That’s not to say I didn’t grow up in a rich storytelling environment. I did, but my family specialized in the tall tale rather than realistic fiction. If the anecdote couldn’t be exaggerated and acted out, it probably wasn’t worth telling. Oral tradition ruled the day.
When I entered first grade, I found myself a titch bored with rote phonics lessons, but enamored with my little red desk. The functional piece featured a solid top and one big opening for all my possessions—and I was such a clever child.
If I squirreled away paper in just the right position, I could write my stories while other students toiled away learning their alphabet sounds. My teacher might be old and scary, but she’d certainly never encountered this trick before. I was just that bright.
The old woman circled around the class as she taught, using a yardstick to point up at letters on the wall. If she called on you to recite a sound, you would keep working at it until you got it. She never-ever provided the mercy of calling on another student to answer for you. That woman would latch on and make your life miserable until you knew the right answers.
So that day I wasn’t particularly worried about the teacher’s circling. She’d vice-gripped her attention on a little boy in the front row and already completed several laps around the room. While she waited for him to guess every sound he could imagine and work through at least three rounds of bargaining with God, I scribbled.
The yard stick came out of nowhere. I heard it whistle by my ear before it smacked down on that pretty desk with the loudest THWACK I could imagine.
I jumped so high I almost toppled out of my chair. My pencil and paper fell to the floor.
The old lady grabbed me by the ear and pulled me to the front of the classroom. She had a reputation for this and we all thought it must hurt horribly, but really the humiliation was the worst of it. The horror of being dragged from my desk in front of all those kids made tears spring to my eyes. She dropped me in a chair, where she could “keep an eye on me” and then turned back to the poor kid who couldn’t think what sound W-H made in combination. Only moments earlier, I’d felt sorry for him, but now I’d earned his pity.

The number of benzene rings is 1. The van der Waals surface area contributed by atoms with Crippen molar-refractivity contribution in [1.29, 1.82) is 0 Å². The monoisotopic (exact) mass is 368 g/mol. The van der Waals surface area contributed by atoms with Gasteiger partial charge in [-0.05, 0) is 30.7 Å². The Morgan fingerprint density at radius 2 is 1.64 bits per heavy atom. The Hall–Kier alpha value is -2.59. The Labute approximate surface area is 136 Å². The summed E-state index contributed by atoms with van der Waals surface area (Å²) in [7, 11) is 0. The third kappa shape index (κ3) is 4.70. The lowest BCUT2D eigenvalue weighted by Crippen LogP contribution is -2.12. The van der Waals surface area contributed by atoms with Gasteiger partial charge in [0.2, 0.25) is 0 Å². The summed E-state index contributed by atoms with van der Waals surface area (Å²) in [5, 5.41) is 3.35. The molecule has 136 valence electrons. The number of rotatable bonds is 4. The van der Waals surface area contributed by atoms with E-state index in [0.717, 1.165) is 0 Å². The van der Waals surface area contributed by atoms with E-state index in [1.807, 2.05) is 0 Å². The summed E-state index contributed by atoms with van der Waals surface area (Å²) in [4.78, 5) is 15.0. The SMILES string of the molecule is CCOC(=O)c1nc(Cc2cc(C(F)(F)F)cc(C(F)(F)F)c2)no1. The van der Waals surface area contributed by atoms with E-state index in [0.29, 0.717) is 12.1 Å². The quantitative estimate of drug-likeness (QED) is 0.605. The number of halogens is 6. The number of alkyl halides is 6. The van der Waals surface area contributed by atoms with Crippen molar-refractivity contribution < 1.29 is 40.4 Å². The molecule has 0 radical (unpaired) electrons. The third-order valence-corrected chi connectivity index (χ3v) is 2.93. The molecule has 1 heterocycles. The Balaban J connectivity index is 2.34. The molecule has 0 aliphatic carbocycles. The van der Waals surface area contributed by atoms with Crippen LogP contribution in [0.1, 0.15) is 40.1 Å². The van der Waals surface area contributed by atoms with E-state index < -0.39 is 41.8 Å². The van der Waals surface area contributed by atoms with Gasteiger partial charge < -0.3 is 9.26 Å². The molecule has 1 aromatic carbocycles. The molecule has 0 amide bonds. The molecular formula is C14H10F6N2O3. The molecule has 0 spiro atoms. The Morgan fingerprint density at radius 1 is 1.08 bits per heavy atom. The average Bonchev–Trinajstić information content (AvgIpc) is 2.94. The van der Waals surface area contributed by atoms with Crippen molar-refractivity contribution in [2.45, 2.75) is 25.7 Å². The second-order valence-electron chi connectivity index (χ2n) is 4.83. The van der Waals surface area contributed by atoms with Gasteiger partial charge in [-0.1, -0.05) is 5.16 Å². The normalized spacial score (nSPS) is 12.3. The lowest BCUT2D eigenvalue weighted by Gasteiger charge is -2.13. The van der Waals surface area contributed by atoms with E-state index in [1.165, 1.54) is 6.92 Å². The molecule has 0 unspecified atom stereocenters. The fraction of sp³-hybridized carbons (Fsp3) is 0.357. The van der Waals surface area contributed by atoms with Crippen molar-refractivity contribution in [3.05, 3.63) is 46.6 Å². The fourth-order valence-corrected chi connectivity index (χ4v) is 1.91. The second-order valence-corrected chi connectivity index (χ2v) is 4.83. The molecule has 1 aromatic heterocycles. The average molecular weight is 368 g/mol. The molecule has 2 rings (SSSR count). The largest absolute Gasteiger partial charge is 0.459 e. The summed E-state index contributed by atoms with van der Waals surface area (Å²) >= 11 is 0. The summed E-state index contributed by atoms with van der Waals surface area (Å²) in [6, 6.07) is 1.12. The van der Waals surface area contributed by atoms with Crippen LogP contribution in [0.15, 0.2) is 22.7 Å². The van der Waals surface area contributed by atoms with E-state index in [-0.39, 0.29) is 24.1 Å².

When the teacher kept me in from recess, I was pretty sure I was done for. None of the other students would ever see me again. I wished I’d told my mom I loved her.
After all the other kids disappeared from the room, our teacher click-click-clicked over to my desk and snatched the paper from the floor.
Yes. I know. Not only wasn’t I paying attention in class, I also spent my time telling stories—lying. And why was I lying? Oh, it was time for my own bargaining with God. I was lying because it was fun.
The click of her heels returned to me more slowly. She must be devising a fitting death for a child so bad.
When she stopped at a big wooden cabinet, I wondered what instrument of torture she had inside.
She hovered. I winced. Then, gently, she placed a piece of red construction paper in front of me. She folded it in two and ripped it apart. Then she took my paper and ripped it in two.
And then she did the damndest thing. She placed those sheets of my story inside the red paper and she grabbed something from her desk.
Her fist came down hard. . . on a stapler.
I jumped again.
She turned the pages toward me. “Your book needs a cover.”
I never saw it coming.
I never forgot it.
She was the best teacher ever.